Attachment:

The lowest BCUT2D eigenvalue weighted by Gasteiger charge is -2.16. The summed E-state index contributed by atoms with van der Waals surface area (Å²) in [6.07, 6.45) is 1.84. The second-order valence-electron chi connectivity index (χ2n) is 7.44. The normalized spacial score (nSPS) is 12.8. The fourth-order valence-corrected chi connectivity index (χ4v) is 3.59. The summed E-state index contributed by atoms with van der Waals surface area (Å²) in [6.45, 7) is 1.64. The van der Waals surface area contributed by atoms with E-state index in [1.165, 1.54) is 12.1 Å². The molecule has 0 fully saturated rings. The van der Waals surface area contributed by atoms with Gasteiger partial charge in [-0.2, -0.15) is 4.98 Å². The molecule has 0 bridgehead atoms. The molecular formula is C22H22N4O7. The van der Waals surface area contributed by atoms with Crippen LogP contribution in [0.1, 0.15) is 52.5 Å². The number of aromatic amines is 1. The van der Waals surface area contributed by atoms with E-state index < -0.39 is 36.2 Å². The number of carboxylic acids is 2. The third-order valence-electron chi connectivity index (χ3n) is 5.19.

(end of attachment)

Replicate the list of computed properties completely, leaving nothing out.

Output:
The lowest BCUT2D eigenvalue weighted by Gasteiger charge is -2.16. The summed E-state index contributed by atoms with van der Waals surface area (Å²) in [6.07, 6.45) is 1.84. The second-order valence-electron chi connectivity index (χ2n) is 7.44. The normalized spacial score (nSPS) is 12.8. The fourth-order valence-corrected chi connectivity index (χ4v) is 3.59. The summed E-state index contributed by atoms with van der Waals surface area (Å²) in [6.45, 7) is 1.64. The van der Waals surface area contributed by atoms with E-state index in [1.165, 1.54) is 12.1 Å². The molecule has 0 fully saturated rings. The van der Waals surface area contributed by atoms with Gasteiger partial charge in [-0.2, -0.15) is 4.98 Å². The molecule has 0 bridgehead atoms. The molecular formula is C22H22N4O7. The van der Waals surface area contributed by atoms with Crippen LogP contribution in [0.1, 0.15) is 52.5 Å². The number of aromatic amines is 1. The van der Waals surface area contributed by atoms with E-state index < -0.39 is 36.2 Å². The number of carboxylic acids is 2. The third-order valence-electron chi connectivity index (χ3n) is 5.19.